Once there was a boy in the 3rd grade named Benjamin Dalton–and he was having the worst day of his life. He loved school, and was a good student–but on this particular morning something terrible had happened, something he would never be able to live down, something he was certain would ruin him forever. You see, Benjamin had wet his pants. There was a streak running down his pant leg, and a puddle beneath his desk. Benjamin didn’t know why it happened; he had a bed-wetting problem at home, but his parents were understanding and supportive. This was the first time it had ever happened at school, however, and he knew his classmates would show him no mercy; they’d make fun of him, and he’d be the laughingstock of the whole school. Even worse, his teacher, Mrs. Butler, was walking in his direction. If Benjamin had a way of disappearing, or of being swallowed up by the earth, he would have gladly taken it. Just then one of his classmates, a girl named Alice Gordon, walked by. She had taken the fish bowl to the sink and filled it with fresh water, and was taking it back to the window sill. Alice was walking very carefully–until she suddenly tripped for no apparent reason, spilling the entire contents on Benjamin’s lap. Water poured over his pants and spilled onto the floor–and Benjamin’s heart leapt with joy. He was saved! No one would see his embarrassing accident. To save face, he had to pretend to be upset with Alice, but actually he could have hugged her. Mrs. Butler hurriedly scooped up the fish and put them back in the bowl; she had Alice mop up the mess while Benjamin was sent to change into his gym clothes until his pants dried. Alice was teased by her classmates for being so clumsy, while Benjamin got extra attention from the other kids, who felt sorry for what happened to him. During religion class that afternoon the lesson was on loving one’s neighbor–and Benjamin couldn’t help but notice Alice had a happy, self-satisfied expression on her face. After school that day Benjamin went over to Alice and asked, “You tripped on purpose, didn’t you?” Alice smiled shyly, then said, “I wet the bed once when I was staying overnight with my aunt and uncle, and I remembered how awful I felt when they found out.” After making sure no one was looking, Benjamin squeezed Alice’s hand in gratitude, then went home with a thankful heart (Sumwalt, Lectionary Stories, Cycle B, p. 52).
Whether in something big, such as giving our life for another person, or in something small, such as saving someone from embarrassment, we are called to treat other people with kindness and compassion–for in this way we show that our love for God is real.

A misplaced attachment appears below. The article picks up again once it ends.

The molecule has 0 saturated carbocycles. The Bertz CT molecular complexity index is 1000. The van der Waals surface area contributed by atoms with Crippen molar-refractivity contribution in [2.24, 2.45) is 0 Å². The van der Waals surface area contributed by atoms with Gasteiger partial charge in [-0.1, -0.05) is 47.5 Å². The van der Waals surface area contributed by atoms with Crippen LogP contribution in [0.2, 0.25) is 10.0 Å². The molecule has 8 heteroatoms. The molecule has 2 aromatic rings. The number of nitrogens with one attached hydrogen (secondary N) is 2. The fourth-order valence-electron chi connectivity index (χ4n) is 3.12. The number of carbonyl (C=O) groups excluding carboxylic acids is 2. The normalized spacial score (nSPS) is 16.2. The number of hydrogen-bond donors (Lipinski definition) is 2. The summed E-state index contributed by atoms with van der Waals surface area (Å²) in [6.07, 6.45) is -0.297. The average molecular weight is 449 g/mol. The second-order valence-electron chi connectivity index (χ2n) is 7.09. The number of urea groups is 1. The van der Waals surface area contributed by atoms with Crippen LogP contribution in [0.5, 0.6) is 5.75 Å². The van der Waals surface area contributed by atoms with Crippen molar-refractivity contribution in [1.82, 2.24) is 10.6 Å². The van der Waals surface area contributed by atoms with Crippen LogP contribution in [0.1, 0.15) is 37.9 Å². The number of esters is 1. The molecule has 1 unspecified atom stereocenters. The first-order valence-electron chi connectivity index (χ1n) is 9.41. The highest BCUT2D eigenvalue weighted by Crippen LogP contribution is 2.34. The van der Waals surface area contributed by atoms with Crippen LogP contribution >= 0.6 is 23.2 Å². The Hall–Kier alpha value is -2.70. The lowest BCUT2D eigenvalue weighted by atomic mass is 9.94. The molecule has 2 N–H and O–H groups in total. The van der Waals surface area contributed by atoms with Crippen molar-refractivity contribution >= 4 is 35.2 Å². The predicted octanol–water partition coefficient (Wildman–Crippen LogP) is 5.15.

Many times people try to complicate life, making things difficult, challenging, and confusing. Sometimes this is necessary and legitimate, but quite often it’s simply a way for people to make themselves feel important, or to try to control others. That’s how it was with some of the religious leaders of Our Lord’s day; by complicating the Law, they made themselves the indispensable interpreters of it, guaranteeing for themselves a central role in society. Jesus, because He taught the truth with power and simplicity, was a threat to them–so the leaders tried to trap Him. When they asked, “Which commandment of the Law is the greatest?,” they hoped Jesus would say something confusing or controversial or open to argument–anything they could use against Him. However, Our Lord avoided this trap by going straight to the heart of the matter: we must love God with all our strength, and love our neighbor as ourselves. This teaching is simple enough that anyone can understand it, and thorough enough that it actually summarizes the entire Law. Loving our neighbor greatly pleases God, for as the 1st Reading shows, the Lord is compassionate, especially toward those in need. Loving God gives us, to use St. Paul’s words from the 2nd Reading, “the joy that comes from the Holy Spirit.” We need rules and laws and commandments, and there’s an important place in the Church for scholars and canon lawyers and experts, but ultimately our faith is meant to be something very simple and down-to-earth. The more we love God, the more we’ll show it in routine, practical ways.
We’re supposed to live lives of love–and this usually means keeping things simple. It’s not necessary for us to write a scholarly essay on the different types of love; after all, no one would ever read it, and it wouldn’t change anyone’s life. There’s no point in talking about how, had things worked out differently, we might have been missionaries in Africa, spreading the Gospel of love and winning the gratitude and admiration of all the people; after all, it’s deeds which matter, not words. There’s no need for us to count up the number of times the word “love” appears in the Bible, or to see which book of the Bible uses it the most; after all, Scripture scholars can figure things like that out far better than we can. When it comes to love, things aren’t supposed to be complicated. Jesus wants our love to be simple, practical, and always available to those who need it. Opening a door for someone with an armful of packages, visiting a neighbor who’s in the hospital, cheering up someone who’s depressed, accepting an apology from someone who hurt us, complimenting a family member who prepared you a meal, chatting for a moment with someone you usually ignore, saying something nice about a person who’s being criticized or gossipped about, going out of your way to make a newcomer feel welcome, or maybe even spilling a bowl of water on someone’s lap so as to save him from embarrassment, are all simple things–and ways of expressing our love for God. The Lord made us so that we need one another, and so that–in responding to this need–we can find Him. Let us love the Lord our God with all our hearts, with all our souls, and with all our minds–and let us make this love real by loving our neighbor as ourselves.